The Demise Of Federal Takings Litigation, Stewart E. Sterk Oct 2006

The Demise Of Federal Takings Litigation, Stewart E. Sterk

Articles

For more than twenty years the Supreme Court has held that a federal takings claim is not ripe until the claimant seeks compensation in state court. The Court's recent opinion in San Remo Hotel, L.P. v. City & County of San Francisco establishes that the federal full faith and credit statute applies to federal takings claims. The Court itself recognized that its decision limits the availability of a federal forum for takings claims. In fact, however, claim preclusion doctrine-not considered or discussed by the Court-may result in more stringent limits on federal court review of takings claims than the Court's …


Information Asymmetries And The Rights To Exclude, Lior Strahilevitz Aug 2006

Information Asymmetries And The Rights To Exclude, Lior Strahilevitz

Articles

No abstract provided.


The Law Of Implicit Bias, Cass R. Sunstein, Christine Jolls Jul 2006

The Law Of Implicit Bias, Cass R. Sunstein, Christine Jolls

Articles

Considerable attention has been given to the Implicit Association Test (IA T), which finds that most people have an implicit and unconscious bias against members of traditionally disadvantaged groups. Implicit bias poses a special challenge for antidiscrimination law because it suggests the possibility that people are treating others differently even when they are unaware that they are doing so. Some aspects of current law operate, whether intentionally or not, as controls on implicit bias; it is possible to imagine other efforts in that vein. An underlying suggestion is that implicit bias might be controlled through a general strategy of "debiasing …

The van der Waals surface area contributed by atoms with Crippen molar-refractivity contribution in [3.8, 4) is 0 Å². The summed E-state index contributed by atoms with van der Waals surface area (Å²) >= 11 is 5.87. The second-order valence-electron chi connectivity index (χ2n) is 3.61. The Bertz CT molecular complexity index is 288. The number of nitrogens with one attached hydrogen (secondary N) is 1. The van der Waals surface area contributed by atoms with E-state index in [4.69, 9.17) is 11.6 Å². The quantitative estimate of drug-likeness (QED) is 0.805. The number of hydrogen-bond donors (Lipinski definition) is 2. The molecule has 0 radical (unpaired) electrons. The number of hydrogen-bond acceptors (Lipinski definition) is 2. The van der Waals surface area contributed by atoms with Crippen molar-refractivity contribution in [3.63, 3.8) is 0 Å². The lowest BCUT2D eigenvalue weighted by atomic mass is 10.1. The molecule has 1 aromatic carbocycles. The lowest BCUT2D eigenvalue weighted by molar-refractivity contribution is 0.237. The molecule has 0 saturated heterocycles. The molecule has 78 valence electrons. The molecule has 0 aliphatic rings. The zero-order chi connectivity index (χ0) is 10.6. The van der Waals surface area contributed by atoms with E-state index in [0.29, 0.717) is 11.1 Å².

Copyright And Incomplete Historiographies: Of Piracy, Propertization, And Thomas Jefferson, Justin Hughes Jul 2006

Copyright And Incomplete Historiographies: Of Piracy, Propertization, And Thomas Jefferson, Justin Hughes

Articles

Because we learn from history, we also try to teach from history. Persuasive discourse of all kinds is replete with historical examples – some true and applicable to the issue at hand, some one but not the other, and some neither. Beginning in the 1990s, intellectual property scholars began providing descriptive accounts of a tremendous strengthening of copyright laws, expressing the normative view that this trend needs to be arrested, if not reversed. This thoughtful body of scholarly literature is sometimes bolstered with historical claims – often casual comments about the way things were. The claims about history, legal or …


Drugged, Carl E. Schneider Jul 2006

Drugged, Carl E. Schneider

Articles

The Supreme Court's recent decision in Gonzales v. Oregon, like its decision last year in Gonzales v. Raich (the "medical marijuana" case), again raises questions about the bioethical consequences of the Controlled Substances Act. When, in 1970, Congress passed that act, it placed problematic drugs in one of five "schedules," and it authorized the U.S. attorney general to add or subtract drugs from the schedules. Drugs in schedule II have both a medical use and a high potential for abuse. Doctors may prescribe such drugs if they "obtain from the Attorney General a registration issued in accordance with the …


Creating A Framework For A Single European Sky:The Opportunity Cost Of Reorganising European Airspace, Niall Neligan Jun 2006

Creating A Framework For A Single European Sky:The Opportunity Cost Of Reorganising European Airspace, Niall Neligan

Articles

The object of this article is to critically evaluate the legal framework for a European Single Sky project in light of the recent European Court of Justice decision in International Air Transport Association v The Department of Transport. The article will examine in detail the framework regulations outlining the major provisions from the recommendations of the Commission's High Level Group in 2000, to the implementation at a micro-level by national authorities of the legislation adopted in 2004. Furthermore, this article will examine whether the savings to air service providers from the Single European Sky project in the long term will …